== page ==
Shares of Biogen slid Wednesday, a day after federal regulators slapped coverage limitations on the drugmaker’s new Alzheimer’s disease treatment.
The Centers for Medicare and Medicaid Services said Tuesday after markets closed that patients taking Biogen’s Aduhelm will have to also participate in clinical trials to assess the drug’s effectiveness in order for Medicare to cover the cost.
That’s an important caveat because Medicare is expected to cover most of the patients who opt for Aduhelm, and the drug can cost as much as $28,000 annually, not counting expenses for brain scans and other care patients will need while taking it.
Biogen had cut that cost down from more than $50,000 annually last month after taking months of criticism over the expense.
The initial Medicare coverage decision will significantly limit access to Aduhelm, said Mizuho Securities USA analyst Salim Syed. He had previously estimated around $3.5 billion to $4 billion in peak annual sales for the drug.
But he said Wednesday he now assumes less than $100 million.
Medicare’s national coverage determination will become final by April 11, following a public comment period and further evaluation by the agency.
The U.S. Food and Drug Administration had approved Aduhelm last June and later said it was appropriate for patients with mild symptoms or early-stage Alzheimer’s.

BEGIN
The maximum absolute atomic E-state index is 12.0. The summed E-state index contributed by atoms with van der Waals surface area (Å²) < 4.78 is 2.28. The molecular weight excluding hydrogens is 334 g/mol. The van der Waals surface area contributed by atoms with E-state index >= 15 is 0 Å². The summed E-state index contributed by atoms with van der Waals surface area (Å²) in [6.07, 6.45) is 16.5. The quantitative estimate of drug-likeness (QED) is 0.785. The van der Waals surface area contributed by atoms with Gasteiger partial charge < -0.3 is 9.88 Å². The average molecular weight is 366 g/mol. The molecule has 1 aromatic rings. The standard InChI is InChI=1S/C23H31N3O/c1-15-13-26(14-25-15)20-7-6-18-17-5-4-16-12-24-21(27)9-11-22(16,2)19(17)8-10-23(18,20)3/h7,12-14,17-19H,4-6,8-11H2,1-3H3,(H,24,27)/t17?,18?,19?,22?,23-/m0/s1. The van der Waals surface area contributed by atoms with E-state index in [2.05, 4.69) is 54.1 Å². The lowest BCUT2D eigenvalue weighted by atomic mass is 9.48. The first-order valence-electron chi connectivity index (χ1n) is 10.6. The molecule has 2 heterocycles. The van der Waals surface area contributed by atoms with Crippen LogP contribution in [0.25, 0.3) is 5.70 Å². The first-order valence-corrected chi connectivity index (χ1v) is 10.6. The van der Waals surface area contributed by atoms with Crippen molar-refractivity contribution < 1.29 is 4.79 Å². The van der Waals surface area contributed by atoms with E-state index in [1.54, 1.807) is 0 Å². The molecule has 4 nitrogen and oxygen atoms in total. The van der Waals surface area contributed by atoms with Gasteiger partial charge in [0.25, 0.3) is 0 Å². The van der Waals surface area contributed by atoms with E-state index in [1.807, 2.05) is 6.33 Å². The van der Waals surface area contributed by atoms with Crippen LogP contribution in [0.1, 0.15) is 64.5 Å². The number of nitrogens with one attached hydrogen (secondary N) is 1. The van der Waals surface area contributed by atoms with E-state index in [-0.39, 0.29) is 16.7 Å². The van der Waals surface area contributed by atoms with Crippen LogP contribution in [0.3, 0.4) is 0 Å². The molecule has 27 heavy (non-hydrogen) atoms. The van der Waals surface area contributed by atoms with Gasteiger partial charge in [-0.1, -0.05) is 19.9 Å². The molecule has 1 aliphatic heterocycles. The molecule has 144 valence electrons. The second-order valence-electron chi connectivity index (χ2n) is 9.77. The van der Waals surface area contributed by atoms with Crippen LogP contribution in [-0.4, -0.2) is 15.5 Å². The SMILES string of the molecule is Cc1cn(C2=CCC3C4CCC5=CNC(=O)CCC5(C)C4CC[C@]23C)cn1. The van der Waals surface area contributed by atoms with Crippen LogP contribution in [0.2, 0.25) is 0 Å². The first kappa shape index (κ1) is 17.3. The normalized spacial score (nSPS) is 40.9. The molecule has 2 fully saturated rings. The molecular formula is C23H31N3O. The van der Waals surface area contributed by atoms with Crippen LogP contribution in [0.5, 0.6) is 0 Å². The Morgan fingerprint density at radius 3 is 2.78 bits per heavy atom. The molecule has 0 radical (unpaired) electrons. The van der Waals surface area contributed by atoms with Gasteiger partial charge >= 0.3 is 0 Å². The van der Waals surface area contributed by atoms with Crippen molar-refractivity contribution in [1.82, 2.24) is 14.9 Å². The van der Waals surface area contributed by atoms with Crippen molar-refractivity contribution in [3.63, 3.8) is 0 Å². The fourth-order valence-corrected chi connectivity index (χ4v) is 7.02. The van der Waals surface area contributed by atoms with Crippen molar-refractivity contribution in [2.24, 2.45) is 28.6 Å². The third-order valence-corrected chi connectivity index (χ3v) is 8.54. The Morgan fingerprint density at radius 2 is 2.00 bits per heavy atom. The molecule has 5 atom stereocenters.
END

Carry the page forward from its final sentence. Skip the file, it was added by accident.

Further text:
Aduhelm clears brain plaque thought to play a role in Alzheimer’s disease, and regulators made their call based on research showing the drug seemed likely to benefit patients. But they’ve asked for another study.
Biogen said last month that it would submit final plans for that study to the Food and Drug Administration in March. It then plans to have the first patient screened for the research by May.
Researchers will aim to enroll about 1,300 people with early-stage Alzheimer’s and expect to complete the research about four years after the study begins.
Aduhelm has been hailed as a promising treatment by some researchers because it has the potential to slow the fatal Alzheimer’s. No drugs on the market currently do that.
But concerns about the cost and effectiveness have slowed the drug's debut.
Biogen CEO Michel Vounatsos said on Monday that the company now has about 220 sites treating patients with Aduhelm.
Biogen said in June, shortly after the FDA approval, that about 900 sites in the U.S. have the equipment and expertise to immediately begin giving the drug, which requires monthly IVs.
Shares of Cambridge, Massachusetts-based Biogen Inc. fell $16.18, or 6.7%, to close Wednesday at $225.34.
The stock had soared past $400 after the FDA decision in June.
Follow Tom Murphy on Twitter at @thpmurphy